Being an Editor: A Lot of It Is a Balancing Act

By Jack Limpert

An earlier post, “The Yin and Yang of Being an Editor,” focused on the warm-and-cold-blooded duality of being an editor. Most of that post was on the need for an editor to have a cold-blooded side, being decisive about how you spend money and how quick you are to swing the editorial axe. In truth, a good editor is supportive and warm-blooded most of the time, bringing out the axe only when necessary.

Beyond that, there is a lot of yin and yang in what an editor does.

The most important day of the year for me was the annual budget meeting, when the publisher and the numbers people decided how much money the editor could spend in the coming year. At The Washingtonian, it was serious business—the numbers you got that day determined a lot of what you could do the next year. The duality there was short-term versus long-term. The numbers people focused on the next year, keeping costs as low as possible. Can we use a lighter-weight paper? Can we up the ad side of the ad-edit ratio and publish fewer editorial pages? Aren’t freelance writers a lot cheaper than staff writers?

Sure, I’d tell the numbers people, we can make cuts that probably won’t have much effect on next year’s circulation, but a weaker editorial product is going to affect how many readers renew their subscriptions next year and the year after. One of the magazine’s strengths was its dining coverage—covers featuring best restaurants always were among the top newsstand sellers—so here’s the argument I used: A restaurant has good food and a loyal clientele. The restaurant owner goes to the chef and says, “We’re doing okay but our lobster bisque is very expensive to make and we sell a lot of it. Can’t we use less lobster? Can’t you change the mix just a little so the diners won’t notice the difference?” A lot of what the numbers people always wanted to do was the equivalent of watering the soup. I’d point out that you might be able to get away with it one year but keep doing it and some of those loyal patrons are going to walk out one night and say, “You know, this place isn’t as good as it used to be. Let’s go somewhere else next time.” And once you lose a loyal customer, or a loyal subscriber, you’ll have a very hard time getting them back. So let’s not use cheaper paper or run fewer editorial pages. Let’s not water the soup.

The editorial budget always raised questions: How much do we spend on editors, staff writers, and freelancers? Staff writers are expensive—a good one might make $80,000 a year and do four big pieces a year. Freelancers are much cheaper—a  good piece from an outside writer usually cost $5,000 or less, but freelancers usually need much more hand-holding by editors and many of them aren’t as dependable as staff writers. What balance is going to create the best editorial product and strengthen the magazine’s circulation base?

How much should we spend on the art department staff, on photos, on illustrations? Is it worth having a staff photographer or should we freelance all the photography? If we’re looking for a new design director, how important is the ability to manage the department and how important is creativity? How much does the editor want to have the final say on design questions? Designers like to be clever, to break new ground, to impress other designers. How much cleverness is right—a layout may be clever but how many readers will understand it? Sometimes when I pointed out to a designer that the reader might have to work too hard to understand what’s going on, the designer would say, “They’ll figure it out.” It’s one of the great delusions among designers.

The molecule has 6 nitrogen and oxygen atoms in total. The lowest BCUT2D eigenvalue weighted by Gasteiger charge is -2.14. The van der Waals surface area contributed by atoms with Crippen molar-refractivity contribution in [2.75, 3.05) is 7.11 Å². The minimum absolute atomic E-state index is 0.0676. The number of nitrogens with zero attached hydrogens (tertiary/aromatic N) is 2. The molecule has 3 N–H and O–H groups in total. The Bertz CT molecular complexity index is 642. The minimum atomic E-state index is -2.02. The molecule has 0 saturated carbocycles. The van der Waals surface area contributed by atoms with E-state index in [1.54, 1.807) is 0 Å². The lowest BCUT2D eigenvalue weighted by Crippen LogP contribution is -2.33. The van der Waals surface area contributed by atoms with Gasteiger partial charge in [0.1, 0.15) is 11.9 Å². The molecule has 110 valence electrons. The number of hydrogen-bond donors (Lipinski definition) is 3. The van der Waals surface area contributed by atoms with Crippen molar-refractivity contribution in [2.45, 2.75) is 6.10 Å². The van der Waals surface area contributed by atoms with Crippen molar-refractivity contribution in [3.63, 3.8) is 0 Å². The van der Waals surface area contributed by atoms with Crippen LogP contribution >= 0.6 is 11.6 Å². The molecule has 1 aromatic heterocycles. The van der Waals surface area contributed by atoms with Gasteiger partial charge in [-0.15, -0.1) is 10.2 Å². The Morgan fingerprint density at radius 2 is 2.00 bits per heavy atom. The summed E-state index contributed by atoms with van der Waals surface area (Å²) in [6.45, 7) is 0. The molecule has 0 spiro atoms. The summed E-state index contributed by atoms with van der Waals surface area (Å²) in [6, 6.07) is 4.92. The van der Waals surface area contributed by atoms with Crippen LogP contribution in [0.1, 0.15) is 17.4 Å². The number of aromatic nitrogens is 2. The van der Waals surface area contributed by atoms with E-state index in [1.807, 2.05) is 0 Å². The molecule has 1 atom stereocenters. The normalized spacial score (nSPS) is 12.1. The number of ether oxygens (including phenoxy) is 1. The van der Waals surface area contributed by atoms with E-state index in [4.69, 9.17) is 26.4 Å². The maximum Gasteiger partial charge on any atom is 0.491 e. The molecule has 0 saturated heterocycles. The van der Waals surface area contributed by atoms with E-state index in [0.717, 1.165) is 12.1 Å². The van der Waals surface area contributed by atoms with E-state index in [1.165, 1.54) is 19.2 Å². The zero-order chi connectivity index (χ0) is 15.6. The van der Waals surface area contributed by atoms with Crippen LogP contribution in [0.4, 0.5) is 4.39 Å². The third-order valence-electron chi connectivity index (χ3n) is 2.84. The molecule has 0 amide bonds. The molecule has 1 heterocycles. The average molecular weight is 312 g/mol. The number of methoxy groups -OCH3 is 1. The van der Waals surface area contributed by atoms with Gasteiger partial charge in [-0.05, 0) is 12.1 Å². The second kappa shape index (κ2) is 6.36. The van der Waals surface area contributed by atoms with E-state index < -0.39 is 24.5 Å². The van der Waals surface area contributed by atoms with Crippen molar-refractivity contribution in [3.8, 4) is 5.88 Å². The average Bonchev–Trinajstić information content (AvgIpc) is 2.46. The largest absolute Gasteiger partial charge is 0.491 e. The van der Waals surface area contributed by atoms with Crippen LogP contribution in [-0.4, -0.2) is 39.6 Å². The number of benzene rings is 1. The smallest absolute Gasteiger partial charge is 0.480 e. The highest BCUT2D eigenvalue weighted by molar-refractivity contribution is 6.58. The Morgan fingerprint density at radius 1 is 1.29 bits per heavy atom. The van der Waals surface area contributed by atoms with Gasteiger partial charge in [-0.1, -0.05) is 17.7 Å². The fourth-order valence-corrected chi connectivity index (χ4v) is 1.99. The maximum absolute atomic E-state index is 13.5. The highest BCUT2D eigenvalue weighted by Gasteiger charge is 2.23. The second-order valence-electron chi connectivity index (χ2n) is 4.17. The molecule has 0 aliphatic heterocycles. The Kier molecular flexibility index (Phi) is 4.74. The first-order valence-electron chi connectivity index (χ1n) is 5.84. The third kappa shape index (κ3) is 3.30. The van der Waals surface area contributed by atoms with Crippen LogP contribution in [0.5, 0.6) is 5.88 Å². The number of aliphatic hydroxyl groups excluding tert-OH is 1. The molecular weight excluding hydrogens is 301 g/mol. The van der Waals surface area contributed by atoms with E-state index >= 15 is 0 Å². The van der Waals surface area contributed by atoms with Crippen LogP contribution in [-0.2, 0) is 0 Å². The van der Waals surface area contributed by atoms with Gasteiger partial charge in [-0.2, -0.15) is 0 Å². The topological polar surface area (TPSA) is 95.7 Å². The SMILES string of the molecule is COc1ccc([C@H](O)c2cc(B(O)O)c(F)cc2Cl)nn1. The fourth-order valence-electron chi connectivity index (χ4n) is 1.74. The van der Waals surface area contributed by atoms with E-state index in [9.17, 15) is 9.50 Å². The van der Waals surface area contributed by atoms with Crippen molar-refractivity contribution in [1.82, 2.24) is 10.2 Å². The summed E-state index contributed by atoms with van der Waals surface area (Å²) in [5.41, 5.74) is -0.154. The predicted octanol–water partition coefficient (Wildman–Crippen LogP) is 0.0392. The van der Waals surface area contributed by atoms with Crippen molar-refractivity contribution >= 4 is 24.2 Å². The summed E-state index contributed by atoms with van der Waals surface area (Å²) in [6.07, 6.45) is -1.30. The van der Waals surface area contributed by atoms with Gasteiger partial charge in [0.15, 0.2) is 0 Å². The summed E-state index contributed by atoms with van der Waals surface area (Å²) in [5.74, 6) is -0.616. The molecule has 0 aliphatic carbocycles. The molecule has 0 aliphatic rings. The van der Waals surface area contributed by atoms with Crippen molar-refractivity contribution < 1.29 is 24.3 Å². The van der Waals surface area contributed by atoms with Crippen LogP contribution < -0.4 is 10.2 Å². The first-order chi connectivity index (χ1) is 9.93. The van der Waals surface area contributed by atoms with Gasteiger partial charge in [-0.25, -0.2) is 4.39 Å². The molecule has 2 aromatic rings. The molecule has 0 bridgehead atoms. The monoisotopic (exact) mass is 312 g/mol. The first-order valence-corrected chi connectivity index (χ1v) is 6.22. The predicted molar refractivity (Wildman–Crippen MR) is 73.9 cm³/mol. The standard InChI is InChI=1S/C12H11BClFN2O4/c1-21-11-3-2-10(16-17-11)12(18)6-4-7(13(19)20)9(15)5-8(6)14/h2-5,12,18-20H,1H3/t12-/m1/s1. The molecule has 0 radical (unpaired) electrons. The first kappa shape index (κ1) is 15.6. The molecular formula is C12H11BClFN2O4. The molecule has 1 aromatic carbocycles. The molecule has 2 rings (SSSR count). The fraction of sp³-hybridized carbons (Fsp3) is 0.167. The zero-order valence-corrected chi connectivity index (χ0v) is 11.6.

How much should the editor tell the ad department about what’s going to be in the next issue? Giving the ad people a general idea of upcoming stories seemed to make sense—selling ads is really tough work—but how do you make sure they don’t commit the  ad-edit sin of having a salesman tell a potential advertiser: Your business is going to be mentioned in the next issue and you ought to buy an ad. My compromise: Give the ad people generalities but no specifics and they aren’t to ask editorial people who’s mentioned in a story.

How many covers should be aimed at newsstand buyers, pushing service subjects such as best restaurants or top doctors with hard sell cover lines? How many covers should be more serious, classier, lower-key, so as to look better on a coffee table? Dick Stolley, the great founding editor of People magazine, came up with his cover rules. Mine included keep it simple—the newsstand buyer has to understand almost instantly what the cover story is about and that left out some wonderful stories that just couldn’t easily be explained on a cover. Broad interest sells better than narrow interest. Photos sell better than illustrations. Upbeat is better than downbeat. And so on.  Stolley always said “Anything is better than politics” and that was generally true but a new president was good for one cover (Reagan and Clinton were great, Obama was spectacular).

What’s the best way to work with writers? You want writers to be enthusiastic about the stories they’re doing, but it’s the editor’s job to decide yes or no. How many readers will be interested in the subject? Is it worth 2,000 words or 10,000 words? Again it’s a balancing act: You want to keep the writer happy, you have to keep the reader happy.


  1. Love these inside the scenes pieces! And I completely agree with the lobster bisque analogy – flash may bring people to your door, but the quality of the product is what convinces them to stay.

Speak Your Mind